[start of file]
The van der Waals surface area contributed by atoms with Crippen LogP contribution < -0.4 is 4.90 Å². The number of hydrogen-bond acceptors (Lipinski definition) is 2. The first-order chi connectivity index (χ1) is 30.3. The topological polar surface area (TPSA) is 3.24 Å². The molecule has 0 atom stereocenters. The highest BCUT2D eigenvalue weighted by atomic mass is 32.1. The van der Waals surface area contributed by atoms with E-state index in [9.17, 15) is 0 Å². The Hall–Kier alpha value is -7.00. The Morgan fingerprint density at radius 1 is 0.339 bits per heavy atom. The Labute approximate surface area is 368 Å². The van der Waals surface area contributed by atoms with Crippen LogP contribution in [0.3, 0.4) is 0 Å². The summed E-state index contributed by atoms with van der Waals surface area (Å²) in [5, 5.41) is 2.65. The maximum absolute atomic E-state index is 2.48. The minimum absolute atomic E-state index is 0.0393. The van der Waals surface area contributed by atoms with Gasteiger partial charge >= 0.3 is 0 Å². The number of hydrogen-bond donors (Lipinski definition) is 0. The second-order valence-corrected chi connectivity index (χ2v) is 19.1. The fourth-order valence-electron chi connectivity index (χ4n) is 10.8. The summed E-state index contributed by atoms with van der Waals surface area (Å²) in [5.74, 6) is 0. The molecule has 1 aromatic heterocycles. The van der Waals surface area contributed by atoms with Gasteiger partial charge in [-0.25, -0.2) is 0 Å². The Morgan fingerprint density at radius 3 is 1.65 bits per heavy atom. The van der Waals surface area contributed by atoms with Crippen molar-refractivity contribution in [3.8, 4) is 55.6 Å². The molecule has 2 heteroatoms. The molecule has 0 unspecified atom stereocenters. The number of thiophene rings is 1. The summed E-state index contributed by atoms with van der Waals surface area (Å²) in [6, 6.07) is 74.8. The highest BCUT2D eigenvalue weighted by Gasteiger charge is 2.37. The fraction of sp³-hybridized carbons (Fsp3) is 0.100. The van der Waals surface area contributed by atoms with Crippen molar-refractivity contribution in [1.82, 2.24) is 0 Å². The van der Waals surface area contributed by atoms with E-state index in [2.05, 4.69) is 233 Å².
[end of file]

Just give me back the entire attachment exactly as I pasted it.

The van der Waals surface area contributed by atoms with Crippen LogP contribution < -0.4 is 4.90 Å². The number of hydrogen-bond acceptors (Lipinski definition) is 2. The first-order chi connectivity index (χ1) is 30.3. The topological polar surface area (TPSA) is 3.24 Å². The molecule has 0 atom stereocenters. The highest BCUT2D eigenvalue weighted by atomic mass is 32.1. The van der Waals surface area contributed by atoms with E-state index in [9.17, 15) is 0 Å². The Hall–Kier alpha value is -7.00. The Morgan fingerprint density at radius 1 is 0.339 bits per heavy atom. The Labute approximate surface area is 368 Å². The van der Waals surface area contributed by atoms with Crippen LogP contribution in [0.3, 0.4) is 0 Å². The summed E-state index contributed by atoms with van der Waals surface area (Å²) in [5, 5.41) is 2.65. The maximum absolute atomic E-state index is 2.48. The minimum absolute atomic E-state index is 0.0393. The van der Waals surface area contributed by atoms with Gasteiger partial charge >= 0.3 is 0 Å². The number of hydrogen-bond donors (Lipinski definition) is 0. The second-order valence-corrected chi connectivity index (χ2v) is 19.1. The fourth-order valence-electron chi connectivity index (χ4n) is 10.8. The summed E-state index contributed by atoms with van der Waals surface area (Å²) in [5.74, 6) is 0. The molecule has 1 aromatic heterocycles. The van der Waals surface area contributed by atoms with Gasteiger partial charge in [-0.25, -0.2) is 0 Å². The Morgan fingerprint density at radius 3 is 1.65 bits per heavy atom. The van der Waals surface area contributed by atoms with Crippen molar-refractivity contribution in [3.8, 4) is 55.6 Å². The molecule has 2 heteroatoms. The molecule has 0 unspecified atom stereocenters. The number of thiophene rings is 1. The summed E-state index contributed by atoms with van der Waals surface area (Å²) in [6, 6.07) is 74.8. The highest BCUT2D eigenvalue weighted by Gasteiger charge is 2.37. The fraction of sp³-hybridized carbons (Fsp3) is 0.100. The van der Waals surface area contributed by atoms with Crippen molar-refractivity contribution in [1.82, 2.24) is 0 Å². The van der Waals surface area contributed by atoms with E-state index in [2.05, 4.69) is 233 Å².